The Wall Street Journal

California’s Green Drought
The Wall Street Journal

The liberals who run California have long purported that their green policies are a free (organic) lunch, but the bills are coming due. Lo, Governor Jerry Brown has mandated a 25% statewide reduction in water use. Consider this rationing a surcharge for decades of environmental excess.

Weather is of course the chief source of California’s water woes. During normal years, the state should replenish reservoirs. However, environmental regulations require that about 4.4 million acre-feet of water—enough to sustain 4.4 million families and irrigate one million acres of farmland—be diverted to ecological purposes. Even in dry years, hundreds of thousands of acre feet of runoff are flushed into San Francisco Bay to protect fish in the Sacramento-San Joaquin River Delta.

During the last two winters amid the drought, regulators let more than 2.6 million acre-feet out into the bay. The reason: California lacked storage capacity north of the delta, and environmental rules restrict water pumping to reservoirs south. After heavy rains doused northern California this February, the State Water Resources Control Board dissipated tens of thousands of more acre-feet. Every smelt matters.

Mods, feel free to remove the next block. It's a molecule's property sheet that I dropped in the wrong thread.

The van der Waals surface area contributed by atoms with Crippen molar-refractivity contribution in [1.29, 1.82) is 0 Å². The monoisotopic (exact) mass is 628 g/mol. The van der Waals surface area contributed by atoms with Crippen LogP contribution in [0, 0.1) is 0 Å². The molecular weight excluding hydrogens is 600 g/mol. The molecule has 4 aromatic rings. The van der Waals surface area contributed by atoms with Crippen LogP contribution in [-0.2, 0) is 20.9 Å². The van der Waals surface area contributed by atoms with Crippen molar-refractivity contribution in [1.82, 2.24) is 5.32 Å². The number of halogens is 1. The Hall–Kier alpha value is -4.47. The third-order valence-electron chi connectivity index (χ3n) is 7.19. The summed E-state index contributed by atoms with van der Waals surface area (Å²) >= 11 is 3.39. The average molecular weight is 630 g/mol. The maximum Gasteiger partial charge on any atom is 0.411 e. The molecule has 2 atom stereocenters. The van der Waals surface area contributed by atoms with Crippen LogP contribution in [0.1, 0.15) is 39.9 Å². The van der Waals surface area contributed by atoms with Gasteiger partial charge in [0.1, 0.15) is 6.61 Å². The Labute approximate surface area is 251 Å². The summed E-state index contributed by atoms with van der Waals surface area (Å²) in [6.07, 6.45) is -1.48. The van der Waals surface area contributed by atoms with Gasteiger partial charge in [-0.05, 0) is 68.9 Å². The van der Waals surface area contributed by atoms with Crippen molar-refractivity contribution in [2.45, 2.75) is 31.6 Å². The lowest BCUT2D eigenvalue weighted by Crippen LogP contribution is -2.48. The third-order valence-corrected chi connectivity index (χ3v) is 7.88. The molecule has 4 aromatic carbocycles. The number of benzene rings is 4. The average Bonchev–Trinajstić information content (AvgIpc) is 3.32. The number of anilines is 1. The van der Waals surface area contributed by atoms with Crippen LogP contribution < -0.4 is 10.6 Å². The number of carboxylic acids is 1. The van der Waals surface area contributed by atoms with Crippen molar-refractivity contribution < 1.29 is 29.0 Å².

Increased surface storage would give regulators more latitude to conserve water during heavy storm-flows and would have allowed the state to stockpile larger reserves during the 15 years that preceded the last drought. Yet no major water infrastructure project has been completed in California since the 1960s. Meantime, green groups won’t allow new storage regardless—and perhaps because—of the benefits. California’s Department of Water Resources calculates that the proposed Sites Reservoir, which has been in the planning stages since the 1980s, could provide enough additional water during droughts to sustain seven million Californians for a year.

On savait déjà que la sécheresse en Californie n’était ni exceptionnelle ni causée par le réchauffement climatique, puisqu’on avait prévu que le réchauffement climatique allait faire augmenter les précipitations en Californie. On sait maintenant aussi que les écologistes, avec leurs politiques dogmatiques, ont empiré le problème en empêchant la construction de réservoir pour faire face plus adéquatement aux périodes de sécheresse.